–Dan: Your question reminds me of when I was in Spain, visiting the foie gras farmer. I was in El Prado and looked at Picasso, who spent a year and a half in his university years perfecting copies of a Velazquez painting. 20-30 years later he felt confident enough to revisit the Velazquez and reinterpreted it in his cubist style. I feel that is a good analogy to the chef’s life.
–David: That’s an enormous building block – learning how to create delicious food and care about the customer.
–Thomas: I think a craftsman’s work can be perceived as art, but I don’t think that is the craftsman’s purpose. It’s up to the consumer.
–Dan: The media has a certain role that it plays in shaping people’s perspectives. A lot of the media is fluff, and it’s still largely about the excellence of the craft.
At this point questions were solicited from the audience.
–Jeffery Steingarten: if you have a restaurant and regardless of what you’ve done in order to create the dishes and the team and so forth, if you’re producing the same thing every night then for that period of time you are not being an artist. Thomas always stresses how the food has to be exactly the same every time. The secret to a great restaurant is uniformity (not his quote). But that is obviously the non-art part, the craft part. When is Thomas an artist? When he’s creating a dish. I think what Dan and David said about pushing the boundaries and doing something that hasn’t been done before, that’s when it approaches the boundary of being an artist. Creativity, good novelty. I think Ferran is an artist, but he turns out his food with 30-40 interns who don’t even get paid. they are doing the same thing over and over, and could hardly be called artists.
–Michael: Is it a useful distinction?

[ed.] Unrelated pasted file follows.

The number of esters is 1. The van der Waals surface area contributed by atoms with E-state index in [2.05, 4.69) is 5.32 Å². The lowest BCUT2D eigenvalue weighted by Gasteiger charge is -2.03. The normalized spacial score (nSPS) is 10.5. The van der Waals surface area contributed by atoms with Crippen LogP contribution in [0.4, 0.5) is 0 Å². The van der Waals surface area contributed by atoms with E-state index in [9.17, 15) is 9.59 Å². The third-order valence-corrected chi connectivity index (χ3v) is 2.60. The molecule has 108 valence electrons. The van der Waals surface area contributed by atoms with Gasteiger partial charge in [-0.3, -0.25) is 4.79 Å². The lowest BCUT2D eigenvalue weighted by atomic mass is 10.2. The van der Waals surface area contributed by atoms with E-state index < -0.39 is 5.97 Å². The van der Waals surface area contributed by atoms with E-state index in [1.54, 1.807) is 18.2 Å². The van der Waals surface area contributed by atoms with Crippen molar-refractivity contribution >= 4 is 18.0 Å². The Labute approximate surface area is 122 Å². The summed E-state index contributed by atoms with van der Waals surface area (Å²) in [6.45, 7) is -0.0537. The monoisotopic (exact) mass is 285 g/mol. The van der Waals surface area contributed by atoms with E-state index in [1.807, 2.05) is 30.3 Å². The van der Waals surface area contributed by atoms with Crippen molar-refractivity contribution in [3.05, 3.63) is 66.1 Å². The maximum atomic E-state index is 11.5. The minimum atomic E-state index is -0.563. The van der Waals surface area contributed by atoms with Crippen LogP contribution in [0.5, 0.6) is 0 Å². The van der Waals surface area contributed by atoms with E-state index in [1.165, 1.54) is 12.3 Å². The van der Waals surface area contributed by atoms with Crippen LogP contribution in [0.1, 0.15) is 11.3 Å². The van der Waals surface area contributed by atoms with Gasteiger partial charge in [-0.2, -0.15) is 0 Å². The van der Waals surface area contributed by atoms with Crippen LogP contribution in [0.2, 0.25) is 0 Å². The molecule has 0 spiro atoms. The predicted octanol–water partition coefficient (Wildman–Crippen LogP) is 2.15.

–Jeffrey: Once we talk about it enough I don’t think we’ll need to talk about it again. If we haven’t gotten any closer than this over the past 25 years then perhaps we should talk about other things, like whether Dan is right about whether a steer should be grass fed, or if he fell too extremely under the spell of Michael Pollan.
Q: What about passion?
–Thomas: I think passion has been over-emphasized. I’ve been passionate about a lot of things, but for me the one overriding quality that I look for is not necessarily passion, it is about desire. The strong desire that you have every single day to do a better job than you did the day before. When that passion comes, it’s an amazing thing, but when the passion isn’t there, it’s the desire that gets you through the day.
–Dan: Being a true professional means doing the things you don’t feel like doing every single day.
–Thomas: I’ve never seen food that I haven’t seen before. I’ve seen it presented in different ways.
Q: Where does innovation fit into this?
–David: Food isn’t static, it’s dynamic. It’s innovation.
–Thomas: Innovation and technological improvements have all helped us to become better cooks and better craftsmen. It doesn’t necessarily mean that we’ll have art as a result of that. I’m not even sure that we’re creating new things in the kitchen. Every generation has nouveau cuisine. Each generation has new art, new music, new fashion, new food. Up until my generation nobody cared about restaurants and chefs and food.
While the discussion was great, I was a little disappointed that a stronger rationale for cooking as art wasn't put forth by anyone. I thought Thomas Keller made a good point that young cooks should not go into the profession aspiring to be artists primarily, that they should instead concentrate on the craft of cooking and that if anything, the "art" should follow from that, but I also felt that he was being too modest in assessing his own product. Then again, it is generally better, I think, for others to make that sort of assessment.